Tropical Storm Cristobal has dumped copious amounts of rain on parts of Mexico and appears to be taking aim at the Gulf Coast for this weekend. And, based on its current trajectory, the storm may ultimately impact Tennessee.
Cristobal became a tropical storm on Tuesday but has since weakened back to a tropical depression due to land interaction, with 35 mph sustained winds as of late Thursday morning. Strengthening is expected, however, as the storm re-emerges over the open water of the Gulf of Mexico after departing the Yucatan Peninsula.
The National Hurricane Center is currently projecting Cristobal to re-emerge over the ocean waters late Friday, then gain speed as it moves almost due north towards the Gulf Coast. The forecast is for the tropical storm to make landfall along the Louisiana coast late Sunday or early morning, and by early Tuesday the remnant tropical depression is expected to be just west of Memphis.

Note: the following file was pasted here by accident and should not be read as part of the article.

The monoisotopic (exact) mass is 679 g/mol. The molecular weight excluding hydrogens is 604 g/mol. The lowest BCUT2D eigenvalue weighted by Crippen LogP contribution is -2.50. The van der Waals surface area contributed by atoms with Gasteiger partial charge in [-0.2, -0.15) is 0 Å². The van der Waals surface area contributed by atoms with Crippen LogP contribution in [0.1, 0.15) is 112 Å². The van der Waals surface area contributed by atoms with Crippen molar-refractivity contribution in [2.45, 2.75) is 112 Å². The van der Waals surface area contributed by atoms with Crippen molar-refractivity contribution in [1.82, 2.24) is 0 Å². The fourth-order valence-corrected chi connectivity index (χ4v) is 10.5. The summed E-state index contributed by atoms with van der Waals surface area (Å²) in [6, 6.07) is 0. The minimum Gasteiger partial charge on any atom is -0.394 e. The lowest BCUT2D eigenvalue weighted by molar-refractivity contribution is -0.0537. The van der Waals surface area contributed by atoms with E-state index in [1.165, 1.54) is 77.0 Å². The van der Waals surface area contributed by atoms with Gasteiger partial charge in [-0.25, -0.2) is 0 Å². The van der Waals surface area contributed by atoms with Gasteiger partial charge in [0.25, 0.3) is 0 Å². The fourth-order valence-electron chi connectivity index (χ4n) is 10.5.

Although there remains plenty of time for the forecasted track of the storm to change, such a trajectory would mean an eventual impact for the northern Cumberland Plateau region, though not a substantial one.
Any impact of the tropical storm to the northern plateau region would likely occur late Tuesday through Wednesday. In the plateau region, the main impact would be increased rainfall chances, with rainfall totals depending on the exact track of the remnants of the tropical storm. Severe weather potential would likely be limited to West Tennessee, unless the storm track shifts further east.
Substantial rainfall is not currently expected.
Ahead of the storm system’s arrival, subsidence on its leading edge will likely produce dry conditions on Monday and early Tuesday before rain chances begin to increase.